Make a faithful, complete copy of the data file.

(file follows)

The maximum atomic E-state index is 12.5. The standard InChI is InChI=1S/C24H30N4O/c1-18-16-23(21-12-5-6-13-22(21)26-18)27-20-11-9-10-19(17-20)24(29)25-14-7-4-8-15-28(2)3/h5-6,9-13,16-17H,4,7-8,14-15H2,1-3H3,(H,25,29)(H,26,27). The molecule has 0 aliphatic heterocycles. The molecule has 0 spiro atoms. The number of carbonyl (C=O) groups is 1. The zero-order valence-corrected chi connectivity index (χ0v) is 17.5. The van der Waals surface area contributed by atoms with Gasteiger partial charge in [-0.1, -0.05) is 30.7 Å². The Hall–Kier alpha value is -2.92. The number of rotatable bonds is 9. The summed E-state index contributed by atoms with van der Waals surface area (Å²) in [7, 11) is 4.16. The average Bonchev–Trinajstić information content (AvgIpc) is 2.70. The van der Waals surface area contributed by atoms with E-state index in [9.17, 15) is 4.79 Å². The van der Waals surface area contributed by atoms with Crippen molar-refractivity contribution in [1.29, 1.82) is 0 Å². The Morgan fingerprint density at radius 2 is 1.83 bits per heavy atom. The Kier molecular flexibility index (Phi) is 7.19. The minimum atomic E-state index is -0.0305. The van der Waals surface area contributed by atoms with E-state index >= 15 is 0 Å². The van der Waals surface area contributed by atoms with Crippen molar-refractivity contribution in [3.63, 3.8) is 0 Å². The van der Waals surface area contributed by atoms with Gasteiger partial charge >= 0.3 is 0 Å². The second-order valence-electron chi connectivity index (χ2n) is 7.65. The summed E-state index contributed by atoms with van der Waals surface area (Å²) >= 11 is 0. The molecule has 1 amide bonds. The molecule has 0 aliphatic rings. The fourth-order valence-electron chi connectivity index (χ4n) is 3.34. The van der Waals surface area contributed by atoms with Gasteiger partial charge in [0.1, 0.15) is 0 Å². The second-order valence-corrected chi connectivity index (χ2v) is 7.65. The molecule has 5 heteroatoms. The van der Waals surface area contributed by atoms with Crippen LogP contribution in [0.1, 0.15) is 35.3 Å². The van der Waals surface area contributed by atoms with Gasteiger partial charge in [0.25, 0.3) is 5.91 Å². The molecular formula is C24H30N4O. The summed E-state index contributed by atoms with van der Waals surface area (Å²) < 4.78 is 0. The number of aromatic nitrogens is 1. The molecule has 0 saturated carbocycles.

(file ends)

The maximum atomic E-state index is 12.5. The standard InChI is InChI=1S/C24H30N4O/c1-18-16-23(21-12-5-6-13-22(21)26-18)27-20-11-9-10-19(17-20)24(29)25-14-7-4-8-15-28(2)3/h5-6,9-13,16-17H,4,7-8,14-15H2,1-3H3,(H,25,29)(H,26,27). The molecule has 0 aliphatic heterocycles. The molecule has 0 spiro atoms. The number of carbonyl (C=O) groups is 1. The zero-order valence-corrected chi connectivity index (χ0v) is 17.5. The van der Waals surface area contributed by atoms with Gasteiger partial charge in [-0.1, -0.05) is 30.7 Å². The Hall–Kier alpha value is -2.92. The number of rotatable bonds is 9. The summed E-state index contributed by atoms with van der Waals surface area (Å²) in [7, 11) is 4.16. The average Bonchev–Trinajstić information content (AvgIpc) is 2.70. The van der Waals surface area contributed by atoms with E-state index in [9.17, 15) is 4.79 Å². The van der Waals surface area contributed by atoms with Crippen molar-refractivity contribution in [1.29, 1.82) is 0 Å². The Morgan fingerprint density at radius 2 is 1.83 bits per heavy atom. The Kier molecular flexibility index (Phi) is 7.19. The minimum atomic E-state index is -0.0305. The van der Waals surface area contributed by atoms with E-state index >= 15 is 0 Å². The van der Waals surface area contributed by atoms with Crippen molar-refractivity contribution in [3.63, 3.8) is 0 Å². The van der Waals surface area contributed by atoms with Gasteiger partial charge >= 0.3 is 0 Å². The second-order valence-electron chi connectivity index (χ2n) is 7.65. The summed E-state index contributed by atoms with van der Waals surface area (Å²) >= 11 is 0. The molecule has 1 amide bonds. The molecule has 0 aliphatic rings. The fourth-order valence-electron chi connectivity index (χ4n) is 3.34. The van der Waals surface area contributed by atoms with Gasteiger partial charge in [0.1, 0.15) is 0 Å². The second-order valence-corrected chi connectivity index (χ2v) is 7.65. The molecule has 5 heteroatoms. The van der Waals surface area contributed by atoms with Crippen LogP contribution in [0.1, 0.15) is 35.3 Å². The van der Waals surface area contributed by atoms with Gasteiger partial charge in [0.25, 0.3) is 5.91 Å². The molecular formula is C24H30N4O. The summed E-state index contributed by atoms with van der Waals surface area (Å²) < 4.78 is 0. The number of aromatic nitrogens is 1. The molecule has 0 saturated carbocycles.